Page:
A recent study shows that when my kids come home from school and turn on the TV, I can’t get squat accomplished. If they put on SpongeBob, I struggle because I’m amused and distracted by the character voices. If they put on one of those live-action Disney shows, I’m distracted because I want to set my remaining hair on fire and run screaming across campus.
Similarly, a recent study published in the journal Pediatrics and reported on by the AP, found that four-year olds that were treated to nine minutes of SpongeBob fared more poorly on cognitive and attention tasks than latte-sipping (Canadian?) tots that peeped a similar dose of the PBS show “Caillou.” I wonder if the 9 minutes of “Caillou” is with or without the nap this show invariably brings on.
Is this finding surprising to any parents? (Especially Canadians.) SpongeBob is a loud, obnoxious, cartoony/violent, absurd show. That’s why I prefer it to just about everything this side of “Phineas and Ferb.” The irony embedded in the show is a solid curriculum for our day and age, and I actively seek it out for my 2nd grader as a substitute for the tween-infested shows referenced above.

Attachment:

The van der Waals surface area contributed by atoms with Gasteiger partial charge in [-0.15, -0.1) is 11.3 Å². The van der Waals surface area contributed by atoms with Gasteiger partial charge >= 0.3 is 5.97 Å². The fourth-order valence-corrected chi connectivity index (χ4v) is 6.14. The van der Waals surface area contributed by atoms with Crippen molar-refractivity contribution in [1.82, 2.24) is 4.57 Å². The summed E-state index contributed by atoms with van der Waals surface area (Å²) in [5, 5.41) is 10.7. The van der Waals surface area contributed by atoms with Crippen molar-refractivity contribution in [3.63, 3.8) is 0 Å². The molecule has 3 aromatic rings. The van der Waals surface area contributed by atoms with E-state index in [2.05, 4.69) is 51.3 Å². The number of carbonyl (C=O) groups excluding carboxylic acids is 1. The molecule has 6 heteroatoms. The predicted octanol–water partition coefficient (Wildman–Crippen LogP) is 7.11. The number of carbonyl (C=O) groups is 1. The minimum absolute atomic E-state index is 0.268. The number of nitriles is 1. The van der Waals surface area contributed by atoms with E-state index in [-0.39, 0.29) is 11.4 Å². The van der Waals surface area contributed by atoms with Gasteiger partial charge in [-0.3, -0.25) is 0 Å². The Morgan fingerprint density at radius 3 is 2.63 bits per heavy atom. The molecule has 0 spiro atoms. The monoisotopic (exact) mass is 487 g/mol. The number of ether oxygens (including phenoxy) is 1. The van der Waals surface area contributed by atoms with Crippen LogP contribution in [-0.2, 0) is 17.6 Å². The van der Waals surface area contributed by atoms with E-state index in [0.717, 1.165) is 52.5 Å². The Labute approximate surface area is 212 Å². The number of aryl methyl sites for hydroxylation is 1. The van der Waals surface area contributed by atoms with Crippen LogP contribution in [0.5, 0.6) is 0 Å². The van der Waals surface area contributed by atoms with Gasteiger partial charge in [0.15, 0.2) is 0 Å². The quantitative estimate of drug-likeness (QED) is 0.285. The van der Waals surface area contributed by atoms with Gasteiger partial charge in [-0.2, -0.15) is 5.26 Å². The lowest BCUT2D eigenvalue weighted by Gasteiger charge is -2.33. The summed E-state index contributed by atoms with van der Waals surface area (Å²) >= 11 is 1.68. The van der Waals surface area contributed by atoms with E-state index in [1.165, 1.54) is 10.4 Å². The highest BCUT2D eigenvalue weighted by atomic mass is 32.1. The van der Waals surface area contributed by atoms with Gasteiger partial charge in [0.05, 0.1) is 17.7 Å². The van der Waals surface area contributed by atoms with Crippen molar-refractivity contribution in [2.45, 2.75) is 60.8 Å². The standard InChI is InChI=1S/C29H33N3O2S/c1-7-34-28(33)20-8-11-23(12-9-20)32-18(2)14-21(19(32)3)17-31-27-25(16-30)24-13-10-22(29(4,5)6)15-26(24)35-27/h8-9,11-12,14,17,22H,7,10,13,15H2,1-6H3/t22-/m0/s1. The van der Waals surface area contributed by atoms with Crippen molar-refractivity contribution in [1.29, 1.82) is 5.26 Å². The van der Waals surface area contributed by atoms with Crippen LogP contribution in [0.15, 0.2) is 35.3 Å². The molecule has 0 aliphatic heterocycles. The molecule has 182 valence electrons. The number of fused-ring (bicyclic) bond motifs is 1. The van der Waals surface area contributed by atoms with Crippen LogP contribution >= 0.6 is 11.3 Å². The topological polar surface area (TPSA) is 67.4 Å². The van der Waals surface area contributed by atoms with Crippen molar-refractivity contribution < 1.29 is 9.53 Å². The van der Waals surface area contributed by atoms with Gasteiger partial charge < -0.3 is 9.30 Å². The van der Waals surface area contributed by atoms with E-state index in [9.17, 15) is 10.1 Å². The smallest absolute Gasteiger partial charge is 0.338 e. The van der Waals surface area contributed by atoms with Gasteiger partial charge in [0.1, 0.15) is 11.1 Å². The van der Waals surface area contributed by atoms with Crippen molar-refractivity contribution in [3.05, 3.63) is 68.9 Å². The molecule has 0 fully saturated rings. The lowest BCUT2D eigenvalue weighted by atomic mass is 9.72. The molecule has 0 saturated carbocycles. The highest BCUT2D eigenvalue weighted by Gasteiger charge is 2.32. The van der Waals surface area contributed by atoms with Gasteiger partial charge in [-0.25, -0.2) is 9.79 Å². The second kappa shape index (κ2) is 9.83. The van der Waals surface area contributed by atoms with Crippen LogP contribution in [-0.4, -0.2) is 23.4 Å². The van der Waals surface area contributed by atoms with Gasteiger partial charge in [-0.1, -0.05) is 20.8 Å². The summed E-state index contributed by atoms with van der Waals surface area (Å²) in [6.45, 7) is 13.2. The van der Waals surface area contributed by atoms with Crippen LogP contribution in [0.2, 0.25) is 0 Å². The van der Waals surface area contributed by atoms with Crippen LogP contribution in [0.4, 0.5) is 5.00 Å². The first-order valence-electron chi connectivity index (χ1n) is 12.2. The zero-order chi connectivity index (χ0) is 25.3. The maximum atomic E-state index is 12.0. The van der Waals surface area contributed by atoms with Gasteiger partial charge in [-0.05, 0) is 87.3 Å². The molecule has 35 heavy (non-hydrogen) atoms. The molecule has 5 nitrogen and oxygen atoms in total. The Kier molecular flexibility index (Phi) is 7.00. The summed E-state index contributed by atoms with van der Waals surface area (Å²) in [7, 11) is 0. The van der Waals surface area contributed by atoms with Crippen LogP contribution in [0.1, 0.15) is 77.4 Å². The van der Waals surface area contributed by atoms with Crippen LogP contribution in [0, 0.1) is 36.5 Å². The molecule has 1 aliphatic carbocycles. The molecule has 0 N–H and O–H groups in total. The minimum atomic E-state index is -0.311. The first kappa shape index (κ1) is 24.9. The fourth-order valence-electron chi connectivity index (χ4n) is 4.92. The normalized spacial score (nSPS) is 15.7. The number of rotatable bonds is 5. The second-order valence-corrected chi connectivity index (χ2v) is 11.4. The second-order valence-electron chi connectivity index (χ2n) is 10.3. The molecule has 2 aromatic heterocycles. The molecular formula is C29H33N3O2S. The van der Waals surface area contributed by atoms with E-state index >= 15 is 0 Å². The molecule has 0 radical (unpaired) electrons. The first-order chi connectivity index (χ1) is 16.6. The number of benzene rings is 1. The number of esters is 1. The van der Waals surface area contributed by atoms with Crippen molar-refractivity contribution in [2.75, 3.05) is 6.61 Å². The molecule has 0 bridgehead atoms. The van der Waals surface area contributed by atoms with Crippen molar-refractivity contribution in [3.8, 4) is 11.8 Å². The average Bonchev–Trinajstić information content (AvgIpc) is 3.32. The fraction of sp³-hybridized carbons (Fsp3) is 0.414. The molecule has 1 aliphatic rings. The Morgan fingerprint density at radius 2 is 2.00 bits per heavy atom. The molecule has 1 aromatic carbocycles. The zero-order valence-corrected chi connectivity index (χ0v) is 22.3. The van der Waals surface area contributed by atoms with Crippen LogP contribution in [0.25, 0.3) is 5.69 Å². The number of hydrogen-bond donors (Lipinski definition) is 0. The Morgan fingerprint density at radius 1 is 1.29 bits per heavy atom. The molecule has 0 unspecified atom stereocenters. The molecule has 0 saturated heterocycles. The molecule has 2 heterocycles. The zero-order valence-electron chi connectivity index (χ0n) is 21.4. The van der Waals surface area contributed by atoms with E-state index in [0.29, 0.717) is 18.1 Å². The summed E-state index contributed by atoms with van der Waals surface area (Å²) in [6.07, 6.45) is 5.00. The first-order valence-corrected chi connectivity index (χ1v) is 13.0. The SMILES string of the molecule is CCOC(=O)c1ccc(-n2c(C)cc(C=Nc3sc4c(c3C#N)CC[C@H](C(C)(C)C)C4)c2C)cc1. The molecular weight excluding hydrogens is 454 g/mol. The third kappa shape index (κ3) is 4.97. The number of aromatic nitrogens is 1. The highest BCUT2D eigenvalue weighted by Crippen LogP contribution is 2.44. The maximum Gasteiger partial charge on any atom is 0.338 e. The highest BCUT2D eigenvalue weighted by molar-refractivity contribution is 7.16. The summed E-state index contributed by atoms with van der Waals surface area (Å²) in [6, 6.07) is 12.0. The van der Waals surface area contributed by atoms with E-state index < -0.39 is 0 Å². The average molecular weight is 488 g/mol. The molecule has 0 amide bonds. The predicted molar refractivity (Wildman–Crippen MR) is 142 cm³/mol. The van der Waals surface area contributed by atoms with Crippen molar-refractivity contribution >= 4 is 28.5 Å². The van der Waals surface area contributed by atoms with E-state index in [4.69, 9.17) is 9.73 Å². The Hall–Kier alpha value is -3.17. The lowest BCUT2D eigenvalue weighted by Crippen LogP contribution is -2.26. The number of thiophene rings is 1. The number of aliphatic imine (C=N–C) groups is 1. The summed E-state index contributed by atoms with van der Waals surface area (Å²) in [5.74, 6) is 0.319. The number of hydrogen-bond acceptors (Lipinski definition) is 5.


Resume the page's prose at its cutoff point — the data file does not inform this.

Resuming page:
But for a four-year-old? It’s a brain-sizzler. Overwhelming and non-sensical. Not recommended, especially for a kid about to take a cognitive test or encounter an unattended bowl of candy (part of the test, I kid you not). Which is not to say that Nickelodeon’s excuse that these kids are outside of Spongebob’s “demographic” to be anything but lame and cynical to a nauseating degree. They play the show on NickJr round the clock. They’re shocked to discover that younger kids are watching it and begging their parents to buy SBSP merch and branded products. Shocked.
It does serve to remind us what the AAP has been telling us for a while. No TV for kids under 2, very regulated amounts after that. It reminds us that even if we find cartoons amusing, not all of them are alike in the way they impact the brains of the very young.
But you knew that.
We all have to resort to the electronic babysitter from time to time, but for the health of our young ones we’ll stick with the boring Canadian ones. I’m looking at you, Curious George.